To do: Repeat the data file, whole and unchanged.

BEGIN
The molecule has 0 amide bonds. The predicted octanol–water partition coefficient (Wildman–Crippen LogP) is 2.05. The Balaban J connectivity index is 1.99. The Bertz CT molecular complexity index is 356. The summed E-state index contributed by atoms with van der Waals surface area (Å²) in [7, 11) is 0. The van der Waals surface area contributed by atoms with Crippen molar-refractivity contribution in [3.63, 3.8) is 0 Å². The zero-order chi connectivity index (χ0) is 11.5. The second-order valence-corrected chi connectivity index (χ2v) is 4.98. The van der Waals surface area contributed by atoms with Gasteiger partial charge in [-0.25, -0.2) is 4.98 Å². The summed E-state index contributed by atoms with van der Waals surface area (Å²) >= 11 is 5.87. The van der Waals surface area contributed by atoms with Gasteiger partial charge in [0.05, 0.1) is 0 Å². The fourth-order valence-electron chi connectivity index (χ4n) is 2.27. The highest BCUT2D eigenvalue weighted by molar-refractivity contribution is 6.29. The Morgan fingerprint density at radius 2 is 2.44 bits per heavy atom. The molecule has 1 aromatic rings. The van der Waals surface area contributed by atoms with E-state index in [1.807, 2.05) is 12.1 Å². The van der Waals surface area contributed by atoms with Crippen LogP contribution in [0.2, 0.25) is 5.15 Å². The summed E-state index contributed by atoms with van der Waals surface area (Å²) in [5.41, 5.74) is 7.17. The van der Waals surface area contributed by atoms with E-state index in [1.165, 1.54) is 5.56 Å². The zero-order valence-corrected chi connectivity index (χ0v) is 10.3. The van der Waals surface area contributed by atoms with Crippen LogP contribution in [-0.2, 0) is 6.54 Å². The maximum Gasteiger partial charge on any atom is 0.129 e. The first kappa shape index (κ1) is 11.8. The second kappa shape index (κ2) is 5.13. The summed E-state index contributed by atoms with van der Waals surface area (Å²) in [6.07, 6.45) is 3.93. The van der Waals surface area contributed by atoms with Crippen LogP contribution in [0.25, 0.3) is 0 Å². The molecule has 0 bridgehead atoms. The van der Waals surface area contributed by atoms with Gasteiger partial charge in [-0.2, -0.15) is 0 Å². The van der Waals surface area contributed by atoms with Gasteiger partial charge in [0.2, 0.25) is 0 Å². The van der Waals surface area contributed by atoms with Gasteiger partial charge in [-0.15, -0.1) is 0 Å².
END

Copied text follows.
The molecule has 0 amide bonds. The predicted octanol–water partition coefficient (Wildman–Crippen LogP) is 2.05. The Balaban J connectivity index is 1.99. The Bertz CT molecular complexity index is 356. The summed E-state index contributed by atoms with van der Waals surface area (Å²) in [7, 11) is 0. The van der Waals surface area contributed by atoms with Crippen molar-refractivity contribution in [3.63, 3.8) is 0 Å². The zero-order chi connectivity index (χ0) is 11.5. The second-order valence-corrected chi connectivity index (χ2v) is 4.98. The van der Waals surface area contributed by atoms with Gasteiger partial charge in [-0.25, -0.2) is 4.98 Å². The summed E-state index contributed by atoms with van der Waals surface area (Å²) >= 11 is 5.87. The van der Waals surface area contributed by atoms with Gasteiger partial charge in [0.05, 0.1) is 0 Å². The fourth-order valence-electron chi connectivity index (χ4n) is 2.27. The highest BCUT2D eigenvalue weighted by molar-refractivity contribution is 6.29. The Morgan fingerprint density at radius 2 is 2.44 bits per heavy atom. The molecule has 1 aromatic rings. The van der Waals surface area contributed by atoms with E-state index in [1.807, 2.05) is 12.1 Å². The van der Waals surface area contributed by atoms with Crippen LogP contribution in [0.2, 0.25) is 5.15 Å². The summed E-state index contributed by atoms with van der Waals surface area (Å²) in [5.41, 5.74) is 7.17. The van der Waals surface area contributed by atoms with E-state index in [1.165, 1.54) is 5.56 Å². The zero-order valence-corrected chi connectivity index (χ0v) is 10.3. The van der Waals surface area contributed by atoms with Crippen LogP contribution in [-0.2, 0) is 6.54 Å². The maximum Gasteiger partial charge on any atom is 0.129 e. The first kappa shape index (κ1) is 11.8. The second kappa shape index (κ2) is 5.13. The summed E-state index contributed by atoms with van der Waals surface area (Å²) in [6.07, 6.45) is 3.93. The van der Waals surface area contributed by atoms with Crippen LogP contribution in [0.25, 0.3) is 0 Å². The molecule has 0 bridgehead atoms. The van der Waals surface area contributed by atoms with Gasteiger partial charge in [-0.2, -0.15) is 0 Å². The van der Waals surface area contributed by atoms with Gasteiger partial charge in [0.2, 0.25) is 0 Å². The van der Waals surface area contributed by atoms with Gasteiger partial charge in [-0.15, -0.1) is 0 Å².